Geographic variations in imaging use do not necessarily mean that these services are being overused, according to a new study published in the Annals of Internal Medicine. Rather, other factors, such as how care is structured in a system and how physicians are paid, may come into play.
The study findings address an issue policymakers have been raising for years: Regional variation in imaging costs is part of an overall increase in healthcare spending, they say, and curbing geographic variations in healthcare service delivery should be a key effort. However, using geographical patterns as a guide -- rather than evaluating the whole picture of how health services are provided across the U.S. -- may not actually make healthcare more efficient.
"While geographic comparisons can be useful for understanding trends in provider behavior, our study demonstrates that geographic variation is not necessarily a reliable indicator of the extent of overuse in a healthcare system," lead author Dr. J. Michael McWilliams, PhD, of Harvard Medical School, told AuntMinnie.com.
To investigate the issue, McWilliams and colleagues chose to study cancer-related imaging, comparing data from the Veterans Affairs (VA) healthcare system with traditional fee-for-service Medicare. Why? In part because over the past 20 years, the VA system has emphasized payment and delivery paradigms that Medicare is currently encouraging to bring healthcare costs to heel, such as integrated care, quality measures and performance incentives, and accountability (Ann Intern Med, December 1, 2014).
"We felt cancer-related imaging would be a useful service for this study, since it's often overused, but also because it tends to be segregated between the VA system and Medicare," McWilliams said.
The researchers used Medicare claims from 2003 to 2005, as well as VA use data for the same time period for men over 65 with primary diagnoses of lung, colorectal, or prostate cancer. Study data covered 40 hospital referral regions across 23 states, which represented 22% of the Medicare population in 2005. The team explored whether the use of cancer-related imaging was lower for VA patients than Medicare beneficiaries, and if it was, whether this lower use was associated with less geographic variation.
The VA study group included 6,835 men, while the Medicare cohort included 34,475 men.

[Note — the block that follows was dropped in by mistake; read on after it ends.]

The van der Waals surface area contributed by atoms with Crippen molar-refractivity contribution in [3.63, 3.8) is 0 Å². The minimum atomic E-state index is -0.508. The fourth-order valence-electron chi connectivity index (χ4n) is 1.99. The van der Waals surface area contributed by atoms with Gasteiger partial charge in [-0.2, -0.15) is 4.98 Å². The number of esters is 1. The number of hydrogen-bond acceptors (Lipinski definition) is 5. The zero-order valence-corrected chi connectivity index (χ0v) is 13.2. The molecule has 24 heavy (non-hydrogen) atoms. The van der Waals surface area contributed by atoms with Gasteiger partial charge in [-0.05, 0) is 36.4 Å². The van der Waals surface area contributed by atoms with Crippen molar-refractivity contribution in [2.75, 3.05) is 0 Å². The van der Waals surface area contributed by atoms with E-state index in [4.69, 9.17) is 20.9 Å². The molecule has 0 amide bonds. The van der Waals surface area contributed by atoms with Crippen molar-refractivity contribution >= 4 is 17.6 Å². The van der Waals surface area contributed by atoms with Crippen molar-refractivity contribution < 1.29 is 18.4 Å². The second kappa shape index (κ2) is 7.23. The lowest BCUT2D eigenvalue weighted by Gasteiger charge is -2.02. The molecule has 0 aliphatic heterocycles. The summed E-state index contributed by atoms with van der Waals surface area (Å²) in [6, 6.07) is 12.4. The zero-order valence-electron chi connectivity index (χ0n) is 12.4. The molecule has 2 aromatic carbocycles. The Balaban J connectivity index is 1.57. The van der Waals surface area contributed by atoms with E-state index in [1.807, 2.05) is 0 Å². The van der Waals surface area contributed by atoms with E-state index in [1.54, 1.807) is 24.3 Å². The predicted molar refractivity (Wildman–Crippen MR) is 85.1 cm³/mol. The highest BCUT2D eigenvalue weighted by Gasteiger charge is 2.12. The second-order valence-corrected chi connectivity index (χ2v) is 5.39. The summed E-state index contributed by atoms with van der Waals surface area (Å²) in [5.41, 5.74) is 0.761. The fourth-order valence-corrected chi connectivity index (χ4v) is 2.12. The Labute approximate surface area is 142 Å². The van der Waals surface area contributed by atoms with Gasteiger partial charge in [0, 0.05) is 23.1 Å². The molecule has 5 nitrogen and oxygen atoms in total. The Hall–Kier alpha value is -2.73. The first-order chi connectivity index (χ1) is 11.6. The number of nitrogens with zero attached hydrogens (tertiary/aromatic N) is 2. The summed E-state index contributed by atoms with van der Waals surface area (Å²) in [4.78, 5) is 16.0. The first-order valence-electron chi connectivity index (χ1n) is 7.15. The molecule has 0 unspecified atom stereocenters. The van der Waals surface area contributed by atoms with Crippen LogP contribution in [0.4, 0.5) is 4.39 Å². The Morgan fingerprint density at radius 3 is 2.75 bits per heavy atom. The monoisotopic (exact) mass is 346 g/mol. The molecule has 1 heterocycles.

McWilliams and colleagues found that adjusted annual use of cancer-related imaging was lower in the VA cohort than in the Medicare cohort, which they quantified as mean price-weighted utilization of $197 versus $379 per patient, respectively. Lower use of advanced imaging such as CT, PET, and nuclear studies in the VA cohort made up 90% of this difference; not surprisingly, x-ray use was higher in the VA cohort than in the Medicare cohort.
|Adjusted mean use ($ per patient)|
|Study population||VA cohort||Medicare cohort|
|Lung cancer patients||$386||$727|
|Colorectal cancer patients||$323||$396|
|Prostate cancer patients||$102||$240|
Variation across the 40 hospital referral regions in cancer-related imaging use was similar in the VA and Medicare cohorts, at a standard deviation of $78 per patient in the VA group, compared with $60 per patient in the Medicare group.
There are many reasons why the VA system could be associated with lower average use of healthcare services but not geographic variation, including its service delivery structure, the use of global budgets to control spending, and salaried physicians, the researchers wrote.
"VA medical centers operating under budgets may prioritize services differently, leading to heterogeneity in capacity to provide a given type of service," they wrote.
But even if geographic variation isn't the best way to measure healthcare service overuse, the study does suggest there may be waste in the healthcare system, specifically in imaging, that needs to be addressed, McWilliams said.
"The fact that imaging use was almost half as much in the VA system as compared to Medicare suggests that there is room for improvement in cutting healthcare waste," he told AuntMinnie.com. "But the geographic variation paradigm may not be the best way to quantify this."